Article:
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He paused in his testimony as he became emotional.
He said he watched video of his son pulling his hand out of his pocket and pointing it at police, pretending he had a gun.
“I was in a state of shock,” he said. “How is this even possible?”
He testified there was no hint of his son being capable of it.
“I’ve seen no history of violence. He is, if anything, he’s always been characterized as a gentle person.”
Minassian’s father said his son had problems from a young age because of odd behaviours. He was in a special education program throughout his schooling. In some subjects, such as math, he was ahead of his peers but in other he was far behind.
Social interaction, he said, “was one of the greatest challenges he had.” He did not recognize facial expressions that reveal other’s emotional state, such as pain or anger, his father said.
From kindergarten through college, he often remained “in his own world.”
His testimony will continue into the afternoon.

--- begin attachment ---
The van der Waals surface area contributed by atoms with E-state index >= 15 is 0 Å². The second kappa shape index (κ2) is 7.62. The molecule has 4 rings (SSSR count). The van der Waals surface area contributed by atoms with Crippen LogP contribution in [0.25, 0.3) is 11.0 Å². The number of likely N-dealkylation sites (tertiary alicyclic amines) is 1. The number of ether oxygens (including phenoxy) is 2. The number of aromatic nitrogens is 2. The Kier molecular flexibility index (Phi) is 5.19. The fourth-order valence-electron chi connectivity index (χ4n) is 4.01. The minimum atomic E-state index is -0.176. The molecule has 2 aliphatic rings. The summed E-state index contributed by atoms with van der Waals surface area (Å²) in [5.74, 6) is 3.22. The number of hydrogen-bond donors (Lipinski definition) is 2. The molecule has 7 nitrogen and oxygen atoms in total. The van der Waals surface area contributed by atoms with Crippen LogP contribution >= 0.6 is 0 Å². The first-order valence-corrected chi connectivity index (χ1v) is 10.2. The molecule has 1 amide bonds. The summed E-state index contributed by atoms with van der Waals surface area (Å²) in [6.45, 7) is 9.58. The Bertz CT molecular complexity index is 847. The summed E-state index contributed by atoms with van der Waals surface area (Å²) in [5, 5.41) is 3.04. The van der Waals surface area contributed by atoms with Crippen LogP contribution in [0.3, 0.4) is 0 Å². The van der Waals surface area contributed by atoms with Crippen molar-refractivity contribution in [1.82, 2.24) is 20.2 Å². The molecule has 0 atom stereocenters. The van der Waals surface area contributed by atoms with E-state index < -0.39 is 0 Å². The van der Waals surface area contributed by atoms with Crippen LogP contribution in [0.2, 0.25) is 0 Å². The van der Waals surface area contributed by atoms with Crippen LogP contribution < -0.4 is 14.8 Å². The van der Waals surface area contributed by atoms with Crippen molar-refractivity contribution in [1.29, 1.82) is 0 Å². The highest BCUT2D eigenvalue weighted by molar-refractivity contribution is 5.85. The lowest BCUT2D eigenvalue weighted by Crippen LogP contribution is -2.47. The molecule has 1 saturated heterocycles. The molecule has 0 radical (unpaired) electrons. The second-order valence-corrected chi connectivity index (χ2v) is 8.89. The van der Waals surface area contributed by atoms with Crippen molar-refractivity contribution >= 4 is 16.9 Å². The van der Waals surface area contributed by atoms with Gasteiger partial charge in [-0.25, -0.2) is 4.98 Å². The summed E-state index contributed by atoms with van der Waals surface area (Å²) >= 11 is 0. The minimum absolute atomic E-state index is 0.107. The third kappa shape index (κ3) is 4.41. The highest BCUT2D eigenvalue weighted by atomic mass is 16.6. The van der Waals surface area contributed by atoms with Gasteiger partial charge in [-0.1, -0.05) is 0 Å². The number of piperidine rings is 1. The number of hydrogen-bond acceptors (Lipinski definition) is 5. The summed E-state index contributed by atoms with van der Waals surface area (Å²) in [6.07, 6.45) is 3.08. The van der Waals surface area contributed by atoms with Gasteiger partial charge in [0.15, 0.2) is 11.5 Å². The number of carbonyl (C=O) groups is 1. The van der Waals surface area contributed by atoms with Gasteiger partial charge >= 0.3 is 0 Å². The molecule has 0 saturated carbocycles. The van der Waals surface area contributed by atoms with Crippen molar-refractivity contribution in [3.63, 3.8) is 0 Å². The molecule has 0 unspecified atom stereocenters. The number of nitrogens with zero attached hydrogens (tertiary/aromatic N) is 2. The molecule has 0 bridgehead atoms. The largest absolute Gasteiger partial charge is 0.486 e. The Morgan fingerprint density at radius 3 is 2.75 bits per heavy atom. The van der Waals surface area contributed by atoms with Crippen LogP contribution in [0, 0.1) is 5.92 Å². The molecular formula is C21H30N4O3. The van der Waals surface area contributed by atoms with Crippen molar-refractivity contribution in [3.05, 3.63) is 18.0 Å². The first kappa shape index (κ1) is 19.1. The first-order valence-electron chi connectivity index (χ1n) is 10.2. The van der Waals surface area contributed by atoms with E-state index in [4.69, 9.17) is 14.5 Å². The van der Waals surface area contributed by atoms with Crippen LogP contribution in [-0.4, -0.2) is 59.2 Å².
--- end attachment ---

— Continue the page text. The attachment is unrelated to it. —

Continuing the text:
Unlike most first-degree murder trials, there wasn’t a lot the Crown needed to do to present the case against Minassian.
The prosecution did not need to prove the identity of the killer or what he did or why, or that he planned the attack. Minassian admits to all of that.
Because he admits he was the driver and that he planned and intended to kill the people he struck with the rental van, the main issue at trial is Minassian’s mental condition and its relevance to his behaviour on that day.
Just before his attack, and again to police afterward, he claimed his actions were part of “the Incel Rebellion,” a reference to a fringe misogynist ideology of “involuntarily celibate” men who have difficulty attracting sexual interest from women.